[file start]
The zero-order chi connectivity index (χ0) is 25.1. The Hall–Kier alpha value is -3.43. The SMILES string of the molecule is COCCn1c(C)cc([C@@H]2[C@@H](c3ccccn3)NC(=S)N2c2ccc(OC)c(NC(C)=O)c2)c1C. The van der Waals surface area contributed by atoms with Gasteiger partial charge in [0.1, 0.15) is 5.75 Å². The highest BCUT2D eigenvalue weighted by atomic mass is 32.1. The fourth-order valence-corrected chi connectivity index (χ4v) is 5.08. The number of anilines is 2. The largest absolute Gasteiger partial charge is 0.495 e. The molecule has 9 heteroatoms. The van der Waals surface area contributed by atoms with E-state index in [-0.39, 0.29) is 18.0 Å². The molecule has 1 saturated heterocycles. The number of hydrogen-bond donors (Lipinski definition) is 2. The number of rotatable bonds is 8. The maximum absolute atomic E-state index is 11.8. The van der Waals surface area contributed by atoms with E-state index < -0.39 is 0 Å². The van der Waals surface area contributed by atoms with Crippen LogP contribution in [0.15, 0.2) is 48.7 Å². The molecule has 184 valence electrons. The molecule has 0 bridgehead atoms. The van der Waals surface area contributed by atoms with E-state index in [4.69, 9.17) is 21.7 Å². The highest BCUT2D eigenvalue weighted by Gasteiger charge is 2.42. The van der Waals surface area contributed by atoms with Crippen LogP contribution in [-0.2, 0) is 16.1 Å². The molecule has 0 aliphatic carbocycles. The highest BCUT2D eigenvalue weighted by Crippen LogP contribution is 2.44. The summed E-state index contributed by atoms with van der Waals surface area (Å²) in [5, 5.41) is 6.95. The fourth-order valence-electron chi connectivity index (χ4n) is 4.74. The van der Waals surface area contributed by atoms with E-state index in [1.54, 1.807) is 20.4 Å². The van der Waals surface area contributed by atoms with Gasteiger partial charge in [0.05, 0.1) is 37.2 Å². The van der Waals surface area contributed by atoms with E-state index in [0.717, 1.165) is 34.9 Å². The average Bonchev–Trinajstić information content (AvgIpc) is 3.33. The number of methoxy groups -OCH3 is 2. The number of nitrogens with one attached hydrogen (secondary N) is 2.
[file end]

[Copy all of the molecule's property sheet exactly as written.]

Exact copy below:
The zero-order chi connectivity index (χ0) is 25.1. The Hall–Kier alpha value is -3.43. The SMILES string of the molecule is COCCn1c(C)cc([C@@H]2[C@@H](c3ccccn3)NC(=S)N2c2ccc(OC)c(NC(C)=O)c2)c1C. The van der Waals surface area contributed by atoms with Gasteiger partial charge in [0.1, 0.15) is 5.75 Å². The highest BCUT2D eigenvalue weighted by atomic mass is 32.1. The fourth-order valence-corrected chi connectivity index (χ4v) is 5.08. The number of anilines is 2. The largest absolute Gasteiger partial charge is 0.495 e. The molecule has 9 heteroatoms. The van der Waals surface area contributed by atoms with E-state index in [-0.39, 0.29) is 18.0 Å². The molecule has 1 saturated heterocycles. The number of hydrogen-bond donors (Lipinski definition) is 2. The number of rotatable bonds is 8. The maximum absolute atomic E-state index is 11.8. The van der Waals surface area contributed by atoms with E-state index < -0.39 is 0 Å². The van der Waals surface area contributed by atoms with Crippen LogP contribution in [0.15, 0.2) is 48.7 Å². The molecule has 184 valence electrons. The molecule has 0 bridgehead atoms. The van der Waals surface area contributed by atoms with E-state index in [4.69, 9.17) is 21.7 Å². The highest BCUT2D eigenvalue weighted by Gasteiger charge is 2.42. The van der Waals surface area contributed by atoms with Crippen LogP contribution in [-0.2, 0) is 16.1 Å². The molecule has 0 aliphatic carbocycles. The highest BCUT2D eigenvalue weighted by Crippen LogP contribution is 2.44. The summed E-state index contributed by atoms with van der Waals surface area (Å²) in [5, 5.41) is 6.95. The fourth-order valence-electron chi connectivity index (χ4n) is 4.74. The van der Waals surface area contributed by atoms with E-state index in [1.54, 1.807) is 20.4 Å². The van der Waals surface area contributed by atoms with Gasteiger partial charge in [0.05, 0.1) is 37.2 Å². The van der Waals surface area contributed by atoms with E-state index in [0.717, 1.165) is 34.9 Å². The average Bonchev–Trinajstić information content (AvgIpc) is 3.33. The number of methoxy groups -OCH3 is 2. The number of nitrogens with one attached hydrogen (secondary N) is 2.